Monthly Archives: November 2010

Haircuts and lager, courtesy of Lambeth

Guest blogger, Kaye Wiggins, finds a more concrete policy in Lambeth’s cooperative council plans

You can picture the tabloid headlines already, can’t you? As part of its plan to become a co-operative council, Lambeth is going to give direct payments to more and more of the people that use its services, to spend as they choose.

This could include haircuts, horse riding lessons, presents for their children and even going to the pub, according to a recent report about the plan.

Giving money directly to people, rather than spending it on services they can use, is part of the ‘personalisation’ agenda, a key part of the council’s plan to go co-op.

The report, called Survive and Thrive and published last month by the council and the charity representatives’ group Acevo, says this agenda will be extended in future, and will cover services including health, social care, criminal justice, welfare to work, education, children’s services and substance abuse.

Under the plan, the council will fund charities and community groups that will let the people using their services decide on how their problems could best be addressed.

If a person’s situation could best be helped by rebuilding their self-confidence, and that person decides that a haircut or horse riding is the best way to do it, then they can choose for the money to be spent in this way.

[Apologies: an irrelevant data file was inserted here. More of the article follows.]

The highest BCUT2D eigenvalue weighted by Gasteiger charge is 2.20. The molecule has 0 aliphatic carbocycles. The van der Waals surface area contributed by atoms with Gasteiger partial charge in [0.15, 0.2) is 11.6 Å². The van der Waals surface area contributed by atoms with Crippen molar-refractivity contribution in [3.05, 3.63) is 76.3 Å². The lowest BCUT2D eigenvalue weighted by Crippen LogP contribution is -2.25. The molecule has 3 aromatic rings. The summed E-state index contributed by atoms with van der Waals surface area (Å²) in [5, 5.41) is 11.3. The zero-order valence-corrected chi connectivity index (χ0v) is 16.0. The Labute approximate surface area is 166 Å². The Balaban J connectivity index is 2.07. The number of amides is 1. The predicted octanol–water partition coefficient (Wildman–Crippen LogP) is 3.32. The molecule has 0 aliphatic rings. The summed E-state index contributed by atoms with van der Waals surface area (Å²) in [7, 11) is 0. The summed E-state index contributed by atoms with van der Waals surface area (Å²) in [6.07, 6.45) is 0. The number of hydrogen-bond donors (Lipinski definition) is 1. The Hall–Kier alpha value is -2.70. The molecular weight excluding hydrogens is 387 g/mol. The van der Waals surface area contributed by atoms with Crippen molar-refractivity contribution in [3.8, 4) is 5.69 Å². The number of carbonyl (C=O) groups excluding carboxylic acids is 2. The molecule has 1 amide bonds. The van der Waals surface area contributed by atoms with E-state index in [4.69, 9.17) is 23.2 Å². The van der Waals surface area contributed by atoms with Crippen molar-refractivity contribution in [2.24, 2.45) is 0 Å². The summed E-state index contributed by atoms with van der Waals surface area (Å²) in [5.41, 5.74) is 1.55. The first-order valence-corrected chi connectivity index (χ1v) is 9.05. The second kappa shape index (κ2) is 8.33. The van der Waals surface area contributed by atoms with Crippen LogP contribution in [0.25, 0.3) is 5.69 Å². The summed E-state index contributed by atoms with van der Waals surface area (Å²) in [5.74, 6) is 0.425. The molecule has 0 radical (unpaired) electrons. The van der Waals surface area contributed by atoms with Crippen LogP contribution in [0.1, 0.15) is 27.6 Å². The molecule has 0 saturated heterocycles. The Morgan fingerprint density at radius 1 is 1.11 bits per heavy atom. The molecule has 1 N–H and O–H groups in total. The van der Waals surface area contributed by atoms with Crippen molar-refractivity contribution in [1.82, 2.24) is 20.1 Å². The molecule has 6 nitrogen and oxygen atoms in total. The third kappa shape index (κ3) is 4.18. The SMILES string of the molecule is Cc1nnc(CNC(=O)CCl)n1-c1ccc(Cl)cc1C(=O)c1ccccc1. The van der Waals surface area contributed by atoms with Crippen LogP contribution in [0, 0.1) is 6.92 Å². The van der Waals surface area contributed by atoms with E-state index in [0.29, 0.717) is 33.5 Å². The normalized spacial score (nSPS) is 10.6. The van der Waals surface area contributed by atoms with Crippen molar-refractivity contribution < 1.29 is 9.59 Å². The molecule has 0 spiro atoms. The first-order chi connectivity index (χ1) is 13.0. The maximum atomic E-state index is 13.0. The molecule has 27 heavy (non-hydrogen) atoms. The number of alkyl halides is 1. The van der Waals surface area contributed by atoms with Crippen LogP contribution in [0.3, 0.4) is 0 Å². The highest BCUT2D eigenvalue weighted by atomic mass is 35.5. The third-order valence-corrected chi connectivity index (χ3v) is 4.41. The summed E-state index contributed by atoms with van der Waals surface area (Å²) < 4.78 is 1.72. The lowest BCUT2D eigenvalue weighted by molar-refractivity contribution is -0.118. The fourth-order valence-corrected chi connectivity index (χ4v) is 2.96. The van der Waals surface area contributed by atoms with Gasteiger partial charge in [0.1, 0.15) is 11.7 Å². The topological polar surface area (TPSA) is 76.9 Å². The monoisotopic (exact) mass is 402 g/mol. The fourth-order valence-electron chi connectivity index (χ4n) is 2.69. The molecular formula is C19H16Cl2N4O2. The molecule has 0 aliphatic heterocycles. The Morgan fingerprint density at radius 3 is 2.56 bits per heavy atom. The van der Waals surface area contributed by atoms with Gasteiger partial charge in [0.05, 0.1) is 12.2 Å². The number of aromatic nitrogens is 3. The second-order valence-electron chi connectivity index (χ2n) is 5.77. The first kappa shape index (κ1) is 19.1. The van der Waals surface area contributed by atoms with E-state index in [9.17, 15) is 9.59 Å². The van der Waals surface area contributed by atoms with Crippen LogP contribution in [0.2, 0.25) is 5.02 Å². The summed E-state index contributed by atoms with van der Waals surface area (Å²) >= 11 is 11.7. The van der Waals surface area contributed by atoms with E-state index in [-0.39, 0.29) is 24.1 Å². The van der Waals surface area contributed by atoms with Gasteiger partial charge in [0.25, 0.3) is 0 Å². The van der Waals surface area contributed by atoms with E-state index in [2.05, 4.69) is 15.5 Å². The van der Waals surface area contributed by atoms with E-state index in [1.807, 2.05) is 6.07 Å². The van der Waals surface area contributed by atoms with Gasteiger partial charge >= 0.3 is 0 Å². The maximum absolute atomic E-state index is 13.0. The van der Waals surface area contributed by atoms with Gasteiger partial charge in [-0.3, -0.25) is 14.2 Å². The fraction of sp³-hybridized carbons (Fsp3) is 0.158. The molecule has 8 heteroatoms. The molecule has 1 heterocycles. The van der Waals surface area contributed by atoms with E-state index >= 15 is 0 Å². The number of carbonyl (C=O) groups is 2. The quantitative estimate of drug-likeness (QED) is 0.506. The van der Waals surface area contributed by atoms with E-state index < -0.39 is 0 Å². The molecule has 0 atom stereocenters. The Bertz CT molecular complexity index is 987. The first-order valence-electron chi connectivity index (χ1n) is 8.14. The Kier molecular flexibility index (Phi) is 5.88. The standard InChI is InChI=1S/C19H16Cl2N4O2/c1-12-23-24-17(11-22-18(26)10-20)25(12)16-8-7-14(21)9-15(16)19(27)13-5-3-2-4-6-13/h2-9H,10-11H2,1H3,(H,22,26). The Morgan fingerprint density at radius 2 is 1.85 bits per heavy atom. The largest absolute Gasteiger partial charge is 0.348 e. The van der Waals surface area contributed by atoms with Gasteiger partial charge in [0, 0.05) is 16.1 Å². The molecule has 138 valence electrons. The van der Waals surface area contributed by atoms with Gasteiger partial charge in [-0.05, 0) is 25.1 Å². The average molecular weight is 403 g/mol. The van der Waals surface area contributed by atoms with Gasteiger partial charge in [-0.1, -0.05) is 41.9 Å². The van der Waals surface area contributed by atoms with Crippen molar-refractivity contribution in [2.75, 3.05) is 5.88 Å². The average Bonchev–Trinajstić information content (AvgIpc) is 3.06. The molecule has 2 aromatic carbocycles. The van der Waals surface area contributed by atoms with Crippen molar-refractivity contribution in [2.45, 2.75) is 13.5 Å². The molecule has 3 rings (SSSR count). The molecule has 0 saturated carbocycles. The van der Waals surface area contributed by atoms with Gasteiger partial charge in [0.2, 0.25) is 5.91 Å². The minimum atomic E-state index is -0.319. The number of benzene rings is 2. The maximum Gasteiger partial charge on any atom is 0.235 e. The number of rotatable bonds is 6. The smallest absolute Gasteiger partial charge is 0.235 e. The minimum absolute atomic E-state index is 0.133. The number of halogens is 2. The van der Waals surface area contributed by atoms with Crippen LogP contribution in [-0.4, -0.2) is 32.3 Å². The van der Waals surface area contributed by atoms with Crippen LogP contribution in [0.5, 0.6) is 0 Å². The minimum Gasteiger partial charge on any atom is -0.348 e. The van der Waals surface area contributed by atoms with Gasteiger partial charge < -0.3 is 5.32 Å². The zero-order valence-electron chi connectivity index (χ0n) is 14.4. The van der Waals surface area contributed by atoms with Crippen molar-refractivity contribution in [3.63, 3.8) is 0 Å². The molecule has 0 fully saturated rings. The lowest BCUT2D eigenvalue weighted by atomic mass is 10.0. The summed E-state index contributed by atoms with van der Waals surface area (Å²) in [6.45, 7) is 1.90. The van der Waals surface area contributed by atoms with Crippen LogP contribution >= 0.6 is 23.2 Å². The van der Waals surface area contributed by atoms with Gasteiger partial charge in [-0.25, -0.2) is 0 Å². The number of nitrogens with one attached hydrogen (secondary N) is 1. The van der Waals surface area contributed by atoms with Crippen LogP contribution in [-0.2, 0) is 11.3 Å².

“Anything should be possible as long as it is legal and it contributes towards achieving a mutually agreed outcome,” the report says.

It gives the example of a supported housing association in Tower Hamlets, called Look Ahead Housing and Care, which used funding from the council to give service users £40 a week to spend however they liked.

It says one used the money to buy presents for her children, another had her hair styled and another “used it at a pub as a way of making contact with a local darts team”.

The report says: “Although this was initially challenging for staff, these activities reconnected those living at Coventry Road with the local community, developed skills in communication and social awareness and, ultimately, began making the believe there was a route to recovery.”